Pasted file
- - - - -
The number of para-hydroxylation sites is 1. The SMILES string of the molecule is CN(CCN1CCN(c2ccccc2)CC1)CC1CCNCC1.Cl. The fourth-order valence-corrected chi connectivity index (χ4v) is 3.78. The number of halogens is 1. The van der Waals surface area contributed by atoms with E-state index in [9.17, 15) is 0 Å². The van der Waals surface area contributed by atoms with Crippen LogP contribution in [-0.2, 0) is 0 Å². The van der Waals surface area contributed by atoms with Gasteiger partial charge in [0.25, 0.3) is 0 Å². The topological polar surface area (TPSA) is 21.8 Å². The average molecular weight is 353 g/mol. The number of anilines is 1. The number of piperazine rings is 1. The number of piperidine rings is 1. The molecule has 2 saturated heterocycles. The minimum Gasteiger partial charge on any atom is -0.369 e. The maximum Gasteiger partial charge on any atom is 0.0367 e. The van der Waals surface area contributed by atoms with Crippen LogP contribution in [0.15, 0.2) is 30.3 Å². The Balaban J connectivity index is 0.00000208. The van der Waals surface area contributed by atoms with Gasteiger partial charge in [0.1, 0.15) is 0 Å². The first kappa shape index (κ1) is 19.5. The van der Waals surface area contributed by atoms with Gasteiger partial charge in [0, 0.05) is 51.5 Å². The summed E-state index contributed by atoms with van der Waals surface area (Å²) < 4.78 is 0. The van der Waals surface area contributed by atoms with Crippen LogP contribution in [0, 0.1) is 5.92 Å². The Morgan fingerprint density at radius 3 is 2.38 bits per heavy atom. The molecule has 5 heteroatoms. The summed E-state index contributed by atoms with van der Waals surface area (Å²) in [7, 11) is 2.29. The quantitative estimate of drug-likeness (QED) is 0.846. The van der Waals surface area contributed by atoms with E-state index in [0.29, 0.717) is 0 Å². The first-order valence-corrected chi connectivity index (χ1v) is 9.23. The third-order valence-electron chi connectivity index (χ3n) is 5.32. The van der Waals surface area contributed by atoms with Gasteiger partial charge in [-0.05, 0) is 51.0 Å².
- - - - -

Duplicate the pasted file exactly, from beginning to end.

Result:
The number of para-hydroxylation sites is 1. The SMILES string of the molecule is CN(CCN1CCN(c2ccccc2)CC1)CC1CCNCC1.Cl. The fourth-order valence-corrected chi connectivity index (χ4v) is 3.78. The number of halogens is 1. The van der Waals surface area contributed by atoms with E-state index in [9.17, 15) is 0 Å². The van der Waals surface area contributed by atoms with Crippen LogP contribution in [-0.2, 0) is 0 Å². The van der Waals surface area contributed by atoms with Gasteiger partial charge in [0.25, 0.3) is 0 Å². The topological polar surface area (TPSA) is 21.8 Å². The average molecular weight is 353 g/mol. The number of anilines is 1. The number of piperazine rings is 1. The number of piperidine rings is 1. The molecule has 2 saturated heterocycles. The minimum Gasteiger partial charge on any atom is -0.369 e. The maximum Gasteiger partial charge on any atom is 0.0367 e. The van der Waals surface area contributed by atoms with Crippen LogP contribution in [0.15, 0.2) is 30.3 Å². The Balaban J connectivity index is 0.00000208. The van der Waals surface area contributed by atoms with Gasteiger partial charge in [0.1, 0.15) is 0 Å². The first kappa shape index (κ1) is 19.5. The van der Waals surface area contributed by atoms with Gasteiger partial charge in [0, 0.05) is 51.5 Å². The summed E-state index contributed by atoms with van der Waals surface area (Å²) < 4.78 is 0. The van der Waals surface area contributed by atoms with Crippen LogP contribution in [0, 0.1) is 5.92 Å². The Morgan fingerprint density at radius 3 is 2.38 bits per heavy atom. The molecule has 5 heteroatoms. The summed E-state index contributed by atoms with van der Waals surface area (Å²) in [7, 11) is 2.29. The quantitative estimate of drug-likeness (QED) is 0.846. The van der Waals surface area contributed by atoms with E-state index in [0.29, 0.717) is 0 Å². The first-order valence-corrected chi connectivity index (χ1v) is 9.23. The third-order valence-electron chi connectivity index (χ3n) is 5.32. The van der Waals surface area contributed by atoms with Gasteiger partial charge in [-0.05, 0) is 51.0 Å².